SEEING BRIGHT PICTURES

On November 6th, 1847 Charlotte Brontë wrote to the critic and writer George Henry Lewes, later to be best known as the companion of George Eliot (Mary Anne or Marian Evans).
You warn me to beware of Melodrame (sic) and you exhort me to adhere to the real. When I first began to write, so impressed was I with the truth of the principles you advocate that I determined to take Nature and Truth as my sole guides and to follow in their very footprints; I restrained imagination, eschewed romance, repressed excitement: over-bright colouring too I avoided, and sought to produce something which should be soft, grave and true.
My work (a tale in 1 vol.) being completed, I offered it to a publisher [the book is The Professor, published posthumously in 1857]. He said it was original, faithful to Nature, but he did not feel warranted in accepting it, such a work would not sell. I tried six publishers in succession; they all told me it was deficient in “startling incident” and “thrilling excitement”, that it would never suit the circulating libraries, and as it was on those libraries the success of works of fiction mainly depended they could not undertake to publish what would be overlooked there – “Jane Eyre” was rather objected to at first [on] the same grounds – but finally found acceptance.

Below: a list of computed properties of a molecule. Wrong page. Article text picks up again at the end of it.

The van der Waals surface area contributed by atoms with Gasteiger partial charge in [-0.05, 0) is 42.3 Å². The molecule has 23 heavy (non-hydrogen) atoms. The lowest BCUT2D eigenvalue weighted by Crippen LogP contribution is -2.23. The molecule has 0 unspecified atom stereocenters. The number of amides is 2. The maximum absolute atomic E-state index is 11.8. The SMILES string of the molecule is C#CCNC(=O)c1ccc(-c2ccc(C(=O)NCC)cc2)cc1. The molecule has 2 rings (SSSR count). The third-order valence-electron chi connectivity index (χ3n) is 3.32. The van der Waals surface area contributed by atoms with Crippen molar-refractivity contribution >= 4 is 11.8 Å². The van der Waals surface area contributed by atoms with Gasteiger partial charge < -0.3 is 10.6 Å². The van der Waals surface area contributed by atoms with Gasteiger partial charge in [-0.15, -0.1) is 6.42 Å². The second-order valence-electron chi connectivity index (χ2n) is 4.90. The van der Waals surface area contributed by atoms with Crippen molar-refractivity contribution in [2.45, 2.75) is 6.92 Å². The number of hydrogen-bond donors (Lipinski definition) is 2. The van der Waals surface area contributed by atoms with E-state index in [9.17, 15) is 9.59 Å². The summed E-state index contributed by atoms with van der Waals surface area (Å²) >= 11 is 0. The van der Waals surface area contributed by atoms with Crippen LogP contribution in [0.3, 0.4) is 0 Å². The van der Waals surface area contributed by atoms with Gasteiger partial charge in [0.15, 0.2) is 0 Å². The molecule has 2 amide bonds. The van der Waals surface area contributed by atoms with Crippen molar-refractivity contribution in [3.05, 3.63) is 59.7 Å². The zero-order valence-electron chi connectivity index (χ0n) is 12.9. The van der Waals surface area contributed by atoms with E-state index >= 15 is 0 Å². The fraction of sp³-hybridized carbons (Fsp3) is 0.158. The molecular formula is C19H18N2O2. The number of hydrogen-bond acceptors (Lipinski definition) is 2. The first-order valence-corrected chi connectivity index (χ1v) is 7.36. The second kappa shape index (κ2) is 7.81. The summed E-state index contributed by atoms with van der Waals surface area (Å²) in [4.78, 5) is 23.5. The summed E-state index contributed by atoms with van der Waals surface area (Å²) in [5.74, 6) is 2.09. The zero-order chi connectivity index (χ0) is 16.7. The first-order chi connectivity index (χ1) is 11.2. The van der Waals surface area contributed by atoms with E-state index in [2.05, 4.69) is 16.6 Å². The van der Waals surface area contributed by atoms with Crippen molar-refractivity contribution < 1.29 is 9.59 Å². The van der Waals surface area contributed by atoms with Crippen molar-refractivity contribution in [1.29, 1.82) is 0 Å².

I mention this to you, not with a view to pleading exemption from censure, but in order to direct your attention to the root of certain literary evils – if in your forthcoming article in “Frazer” [Fraser’s Magazine] you would bestow a few words of enlightenment on the public who support the circulating libraries, you might, with your powers, do some good.
You advise me too, not to stray far from the ground of experience as I become weak when I enter the region of fiction; and you say “real experience is perennially interesting and to all men ...”
I feel that this also is true, but, dear Sir, is not the real experience of each individual very limited? and if a writer dwells upon that solely or principally is he not in danger of repeating himself, and also of becoming an egotist?
Then, too, Imagination is a strong, reckless faculty which claims to be heard and exercised, are we to be quite deaf to her cry and insensate to her struggles? When she shews us bright pictures are we never to look at them and try to reproduce them? And when she is eloquent and speaks rapidly and urgently in our ear are we not to write to her dictation?